The Alcazar of Seville (official name Alcázares Reales de Sevilla) – the crowning glory of the capital of Andalusia.
It is one of the oldest actively used palaces in the world and one of the most impressive monuments in Spain.
If you’re visiting Seville, you simply can’t leave without seeing the Royal Alcazar!
The compound that makes up the modern-day Alcazar was founded in the early Middle-Ages, and it was historically known as al-Qasr al-Muriq.
The building and gardens beautifully capture the different historic periods it has survived. Alcazar features some of the finest examples of Mudejar style, and combines elements of Roman, Gothic and Renaissance architecture, all in one building.
With the brief introduction out of the way, shall we take a little tour?
During my trip to Seville, I stayed in an apartment opposite Murillo park, adjacent to the Alcazar gardens. It’s a great location for exploring if you want to access all the main sights in Seville on foot.
I got the first available tickets for the morning and ventured towards the Alcazar entrance through the park.
The main entrance to the Alcazar of Seville is through Puerta del Leon. It is located on the junction of two roads – Calle Miguel Manara and Calle Santo Tomas.
The entrance is a short walk away from the Seville Cathedral.
The tickets are best to buy in advance and have allocated entry time. In the summer months, it’s worth checking before you book your trip as I’ve heard the tickets are sold out weeks in advance.
Before entry, your ticket is checked and they also measure your temperature. Masks are also compulsory (accurate as of summer 2021).
The entrance to the Alcazar is through a spacious main courtyard.
As you stand facing the courtyard, you can start exploring on your right side where you find some porcelain exhibitions. Or you can continue on the left side which will lead you through various rooms towards the gardens.
One of the most impressive courtyards with well-preserved architectural features.
The courtyard was the center of public life in the court of King Peter I and consists of the central part surrounded by a gallery. The walls are intricately decorated and finished with impressive tile work.
The central part was previously covered by marble with a fountain in the middle, but thanks to archeological excavation it was restored to its former glory as recorded in the 14th century.
The central part of the courtyard is not accessible, only the galleries.
The courtyard was used as a movie location for the Kingdom of Heaven by Ridley Scot, where it represented the court of King of Jerusalem.
The main hall of the royalty, and that of the court of King Pedro I. It was a public room for admitting visitors.
It is dominated by a large dome covered by detailed golden, the sheer size of the salon is breathtaking. The decorations of the salon very much echo the walls seen in Alhambra, in Granada.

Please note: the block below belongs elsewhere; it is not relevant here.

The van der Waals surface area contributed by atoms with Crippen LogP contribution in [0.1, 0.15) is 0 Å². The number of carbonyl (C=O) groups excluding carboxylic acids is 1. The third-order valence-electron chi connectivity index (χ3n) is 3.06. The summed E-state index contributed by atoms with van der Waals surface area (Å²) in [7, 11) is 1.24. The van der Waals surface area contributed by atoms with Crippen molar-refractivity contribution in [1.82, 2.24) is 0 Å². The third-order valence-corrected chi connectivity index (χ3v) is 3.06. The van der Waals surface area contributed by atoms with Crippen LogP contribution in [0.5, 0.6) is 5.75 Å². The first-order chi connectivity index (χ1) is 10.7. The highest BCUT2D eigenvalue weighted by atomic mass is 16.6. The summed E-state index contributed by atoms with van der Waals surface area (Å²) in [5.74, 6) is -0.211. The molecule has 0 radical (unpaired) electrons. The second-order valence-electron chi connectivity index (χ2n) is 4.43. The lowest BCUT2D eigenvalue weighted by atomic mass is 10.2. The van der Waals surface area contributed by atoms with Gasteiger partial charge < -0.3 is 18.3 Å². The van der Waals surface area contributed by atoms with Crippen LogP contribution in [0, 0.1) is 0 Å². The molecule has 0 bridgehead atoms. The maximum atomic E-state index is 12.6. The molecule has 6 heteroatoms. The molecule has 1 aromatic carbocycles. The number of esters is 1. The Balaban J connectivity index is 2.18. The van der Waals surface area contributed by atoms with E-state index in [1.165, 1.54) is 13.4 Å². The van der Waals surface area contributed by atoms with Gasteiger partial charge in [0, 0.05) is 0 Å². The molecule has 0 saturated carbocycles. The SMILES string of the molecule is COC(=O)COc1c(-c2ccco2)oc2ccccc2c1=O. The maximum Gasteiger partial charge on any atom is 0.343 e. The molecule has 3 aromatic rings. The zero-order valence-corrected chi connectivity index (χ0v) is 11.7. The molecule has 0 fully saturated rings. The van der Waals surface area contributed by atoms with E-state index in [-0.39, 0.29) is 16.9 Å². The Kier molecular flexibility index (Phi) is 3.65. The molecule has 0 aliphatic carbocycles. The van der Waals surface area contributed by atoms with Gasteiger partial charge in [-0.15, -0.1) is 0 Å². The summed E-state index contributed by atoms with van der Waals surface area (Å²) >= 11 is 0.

This hall along with Mercury’s Pond, gardens, and baths of Maria de Padilla was used as a movie set for the Game of Thrones series.
If you thought the inside spectacular, wait till you see the gardens!
The Alcazar has a total of 13 different garden sections, each offering something unique and spectacular.
We browsed the gardens in no particular order, letting ourselves discover where the paths lead on our own.
The garden grounds are fairly extensive and will take up more of your time than exploring the palace. Leave yourself enough time to wander around and get lost.
There are over 20,000 different plants and tree species scattered around the vast complex and feel like a private jungle.
The gardens might be the most recognizable set from the Game of Thrones – they were used to film a number of scenes in here.
This small pond with a statue of Mercury is surrounded by an old wall, which was turned into a grotto gallery overlooking the gardens of Alcazar.
Before it was converted into a pond, it used to be a small swimming pool that was collecting water coming from the Roman aqueduct, and the water was used to water the Alcazar gardens.
This long walkway gallery leads along the side of the gardens of the maze, offering some of the best views of Alcazar gardens.
To access it, you will have to exit by the pond on the right side where you will see a small door and very narrow steps leading to the gallery.
That concludes our virtual tour!
Hope you enjoyed this visit with me, below are some practical details for booking your own trip.
Tickets: Tickets can be purchased online, and start from 14.50 euros for general admission, 1 euro for kids up to 13 years old. Entrance on Monday between 6.00 pm and 6.30 pm is free (you still need to get a ticket assigned for this specific time in advance).
Opening Times: From October 1 to March 31 : Monday to Sunday, from 9:30 a.m. to 5:00 p.m. From April 1 to September 30 : Monday to Sunday, from 9:30 a.m. to 7:00 p.m.
Virtual tours: the website offers you a virtual tour so you can get a glance of what to expect on your visit.
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